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Neutered Cat


The terms spay or neuter refers to the surgical sterilization of an animal. Female animals are spayed by having their ovaries and uterus removed under general anesthesia. Male animals are neutered by having their testicles removed under general anesthesia. After either surgery, the cat or dog is unable to reproduce.




neutered cat



Free Trap-Neuter-Vaccinate-Return by MVFAs part of the MVF spay or neuter program, community cats - un-owned cats, whose 'home' is within the community rather than in an individual household - are spayed or neutered for free-for-all residents. TNVR offers free vaccinations and ear tip in addition to sterilization.


Free Trap-Neuter-Vaccinate-Return by HSGMAs part of the HSGM spay or neuter program, community cats - un-owned cats, whose 'home' is within the community rather than in an individual household - are spayed or neutered for free-for-all residents. TNVR offers a free FVRCP vaccination and ear tip in addition to sterilization.


City law requires all cats and dogs in the City to be spayed or neutered after the age of four months, with some specific exemptions allowed. This law makes Los Angeles the national leader in efforts to humanely decrease the number of pets abandoned and euthanized each year.


The SPAY4LA Mobile Clinic operates in South Los Angeles and offers free spay & neuter service for cats and dogs of qualified City of Los Angeles residents. The clinic operates by appointment only. You must be a resident of the City of Los Angeles and participate in a low-income program. Low-cost vaccines and microchips available to spayed and neutered pets. Call 1-888-SPAY-4-LA (772-9452) or go to 1888spay4la.org. (Hablamos Español)


Spaying and Neutering are humane and life affirming means of ending euthanasia of healthy, adoptable pets. In February 2008, the City Council of Los Angeles approved a new law that requires all cats and dogs in the City to be spayed or neutered after the age of four months, with some specific exemptions allowed. The spay and neuter ordinance enables LA Animal Services to hold accountable pet owners whose irresponsibility threatens public safety and contributes to our shelters being overcrowded and filled with unwanted and abandoned animals. By having your dog or cat spayed or neutered, you're helping to prevent the birth of unwanted puppies and kittens who end up in shelters while also providing health and behavioral benefits to your furry friend.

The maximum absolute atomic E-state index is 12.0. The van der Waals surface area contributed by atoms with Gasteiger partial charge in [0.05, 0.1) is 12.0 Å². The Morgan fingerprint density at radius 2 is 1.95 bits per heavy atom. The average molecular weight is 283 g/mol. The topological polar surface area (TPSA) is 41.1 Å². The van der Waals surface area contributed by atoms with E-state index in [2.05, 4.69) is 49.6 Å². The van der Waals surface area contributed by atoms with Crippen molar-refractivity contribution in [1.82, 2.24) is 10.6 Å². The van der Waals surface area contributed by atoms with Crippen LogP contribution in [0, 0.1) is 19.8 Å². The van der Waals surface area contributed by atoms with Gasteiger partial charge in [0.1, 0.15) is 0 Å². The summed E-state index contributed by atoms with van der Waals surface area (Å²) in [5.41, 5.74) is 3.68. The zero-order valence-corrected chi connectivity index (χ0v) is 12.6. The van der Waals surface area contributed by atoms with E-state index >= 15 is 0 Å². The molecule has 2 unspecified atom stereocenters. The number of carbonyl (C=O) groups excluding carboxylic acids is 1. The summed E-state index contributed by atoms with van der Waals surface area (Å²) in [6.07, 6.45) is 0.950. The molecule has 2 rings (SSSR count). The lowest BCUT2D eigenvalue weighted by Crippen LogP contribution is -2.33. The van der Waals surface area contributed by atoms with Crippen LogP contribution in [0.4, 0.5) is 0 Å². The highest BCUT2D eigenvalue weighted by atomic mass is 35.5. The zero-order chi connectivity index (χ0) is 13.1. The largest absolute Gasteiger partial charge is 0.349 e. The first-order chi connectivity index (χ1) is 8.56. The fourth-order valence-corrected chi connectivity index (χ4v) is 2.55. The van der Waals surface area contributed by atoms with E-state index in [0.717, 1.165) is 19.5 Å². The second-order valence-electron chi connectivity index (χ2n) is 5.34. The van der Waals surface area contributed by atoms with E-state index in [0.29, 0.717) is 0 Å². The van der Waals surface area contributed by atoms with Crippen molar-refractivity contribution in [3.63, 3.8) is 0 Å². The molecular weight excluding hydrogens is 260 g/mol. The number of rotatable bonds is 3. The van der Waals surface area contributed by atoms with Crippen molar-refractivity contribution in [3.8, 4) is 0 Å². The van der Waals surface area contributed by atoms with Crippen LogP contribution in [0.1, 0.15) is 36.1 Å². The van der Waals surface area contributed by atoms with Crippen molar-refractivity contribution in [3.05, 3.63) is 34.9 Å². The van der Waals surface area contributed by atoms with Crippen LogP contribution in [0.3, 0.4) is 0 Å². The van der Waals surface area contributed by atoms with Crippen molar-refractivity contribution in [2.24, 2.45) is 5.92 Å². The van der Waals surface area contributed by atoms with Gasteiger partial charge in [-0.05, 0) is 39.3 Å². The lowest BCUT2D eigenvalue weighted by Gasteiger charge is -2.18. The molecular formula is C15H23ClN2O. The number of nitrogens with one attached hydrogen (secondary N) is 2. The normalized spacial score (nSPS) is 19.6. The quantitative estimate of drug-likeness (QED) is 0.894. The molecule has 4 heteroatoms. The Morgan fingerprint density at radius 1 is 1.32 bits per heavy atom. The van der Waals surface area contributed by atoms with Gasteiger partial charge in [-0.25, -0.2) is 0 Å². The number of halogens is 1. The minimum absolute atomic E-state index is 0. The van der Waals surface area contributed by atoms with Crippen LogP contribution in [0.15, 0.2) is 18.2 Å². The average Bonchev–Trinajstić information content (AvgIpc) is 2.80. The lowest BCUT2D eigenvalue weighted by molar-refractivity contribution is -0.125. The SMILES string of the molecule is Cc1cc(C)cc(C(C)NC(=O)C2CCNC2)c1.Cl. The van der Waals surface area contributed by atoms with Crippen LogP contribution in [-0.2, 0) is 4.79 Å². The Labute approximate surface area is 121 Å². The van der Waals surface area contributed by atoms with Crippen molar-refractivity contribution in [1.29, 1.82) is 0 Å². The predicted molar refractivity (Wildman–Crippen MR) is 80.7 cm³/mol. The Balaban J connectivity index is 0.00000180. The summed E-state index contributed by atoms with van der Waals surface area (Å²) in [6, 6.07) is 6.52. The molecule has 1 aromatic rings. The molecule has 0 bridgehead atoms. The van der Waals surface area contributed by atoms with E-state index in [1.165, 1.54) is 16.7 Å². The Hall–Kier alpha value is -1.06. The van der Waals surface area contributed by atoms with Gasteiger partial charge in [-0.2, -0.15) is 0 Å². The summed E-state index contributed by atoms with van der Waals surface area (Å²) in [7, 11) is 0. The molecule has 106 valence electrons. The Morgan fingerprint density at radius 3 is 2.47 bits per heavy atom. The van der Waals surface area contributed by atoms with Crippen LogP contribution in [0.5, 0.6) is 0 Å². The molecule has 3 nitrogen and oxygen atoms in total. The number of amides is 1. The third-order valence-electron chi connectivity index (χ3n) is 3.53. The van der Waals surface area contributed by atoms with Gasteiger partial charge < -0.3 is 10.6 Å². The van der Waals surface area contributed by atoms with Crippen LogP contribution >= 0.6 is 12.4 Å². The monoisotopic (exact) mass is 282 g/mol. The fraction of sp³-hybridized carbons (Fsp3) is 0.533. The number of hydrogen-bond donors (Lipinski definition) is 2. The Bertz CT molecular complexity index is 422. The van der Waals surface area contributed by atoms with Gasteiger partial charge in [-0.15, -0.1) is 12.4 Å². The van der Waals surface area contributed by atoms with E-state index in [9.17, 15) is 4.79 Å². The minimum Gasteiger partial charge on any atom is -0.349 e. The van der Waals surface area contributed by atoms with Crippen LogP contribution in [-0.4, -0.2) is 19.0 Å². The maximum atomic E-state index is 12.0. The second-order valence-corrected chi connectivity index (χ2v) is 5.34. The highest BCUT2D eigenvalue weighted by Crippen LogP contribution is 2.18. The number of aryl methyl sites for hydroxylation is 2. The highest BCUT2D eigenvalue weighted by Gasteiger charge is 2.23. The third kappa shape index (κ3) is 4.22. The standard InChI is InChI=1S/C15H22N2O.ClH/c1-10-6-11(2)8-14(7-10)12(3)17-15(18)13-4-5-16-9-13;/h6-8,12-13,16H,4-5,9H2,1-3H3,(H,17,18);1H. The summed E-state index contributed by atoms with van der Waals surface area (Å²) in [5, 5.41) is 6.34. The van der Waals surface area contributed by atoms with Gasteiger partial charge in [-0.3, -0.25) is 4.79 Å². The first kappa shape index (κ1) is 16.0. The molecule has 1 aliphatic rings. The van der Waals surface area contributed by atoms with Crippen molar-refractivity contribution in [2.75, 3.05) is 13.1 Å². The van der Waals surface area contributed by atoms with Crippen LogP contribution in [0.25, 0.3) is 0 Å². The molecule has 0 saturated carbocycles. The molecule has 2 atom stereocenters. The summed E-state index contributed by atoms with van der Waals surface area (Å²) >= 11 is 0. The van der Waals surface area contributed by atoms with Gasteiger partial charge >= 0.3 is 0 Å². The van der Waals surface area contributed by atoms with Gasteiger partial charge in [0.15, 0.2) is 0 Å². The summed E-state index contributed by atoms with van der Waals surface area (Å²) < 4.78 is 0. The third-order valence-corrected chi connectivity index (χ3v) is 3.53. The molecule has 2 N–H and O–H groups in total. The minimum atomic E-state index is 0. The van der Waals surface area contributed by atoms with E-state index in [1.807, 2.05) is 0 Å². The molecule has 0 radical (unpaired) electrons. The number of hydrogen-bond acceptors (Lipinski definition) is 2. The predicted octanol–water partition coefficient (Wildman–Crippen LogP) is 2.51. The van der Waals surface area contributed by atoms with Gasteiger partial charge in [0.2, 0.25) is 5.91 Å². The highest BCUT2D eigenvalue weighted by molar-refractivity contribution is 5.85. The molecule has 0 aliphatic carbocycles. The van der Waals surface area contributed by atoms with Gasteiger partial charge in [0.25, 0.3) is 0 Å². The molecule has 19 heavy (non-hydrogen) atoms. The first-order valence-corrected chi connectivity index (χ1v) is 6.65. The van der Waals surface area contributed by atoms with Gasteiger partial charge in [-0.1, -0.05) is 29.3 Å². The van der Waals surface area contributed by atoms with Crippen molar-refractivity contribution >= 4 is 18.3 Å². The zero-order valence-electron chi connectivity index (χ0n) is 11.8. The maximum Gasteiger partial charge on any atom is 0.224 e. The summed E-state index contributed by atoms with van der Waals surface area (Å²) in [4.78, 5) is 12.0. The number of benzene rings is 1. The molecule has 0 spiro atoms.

Cats, whether neutered or intact, can get into fights but most intercat aggression is seen between intact males. This is a direct result of competition between male cats, and because intact male cats roam and protect a much larger territory. If these fights lead to punctures or wounds that penetrate the skin, abscesses are a common sequel. Neutering reduces fighting and abscess development in male cats.


Intact males have much larger territories and wander over greater distances than females and neutered males. The urge to roam may be particularly strong during mating season. Castration reduces roaming in approximately 90% of cases. Although neutering greatly reduces sexual interest, some experienced males may continue to be attracted to, and mate with females.


It is important to remember that once a cat has been neutered, there is a stronger tendency for it to become overweight. You may, therefore, need to adjust the amount of food you provide should your cat start to put on too much weight.


Traditionally male and female cats have often been neutered at six months of age, but this is after many cats reach sexual maturity and not based on any scientific rationale. For social, health and population control reasons, it is now recommended neutering should routinely take place at around 4 months of age.


By increasing the size of his territory, he increases the likelihood that he will encounter other cats and get into fights for territorial dominance. The longer a tomcat is allowed to spray and fight (i.e., is not neutered), the less likely neutering will stop these behaviors.


Fight wounds can result in severe infections and abscesses. Diseases such as FIV and FeLV, which cause immunosuppression and AIDS-like syndromes, are spread through cat bites. These incurable diseases tend to be more common in non-neutered male cats. Last, but not least, humane societies and animal shelters are overrun with unwanted kittens and cats, and neutering decreases the number of needless deaths.


One of the most important health decisions a pet owner will make is to have their pet spayed or neutered. Spaying or neutering promotes a healthier life for your pet and saves you money. It also reduces overpopulation and euthanasia of unwanted animals.


The average lifespan of spayed and neutered cats and dogs is demonstrably longer than the lifespan of those not. A University of Georgia study, based on the medical records of more than 70,000 animal patients, found that the life expectancy of neutered male dogs was 13.8% longer and that of spayed female dogs was 26.3% longer. The average age of death of intact dogs was 7.9 years versus a significantly older 9.4 years for altered dogs.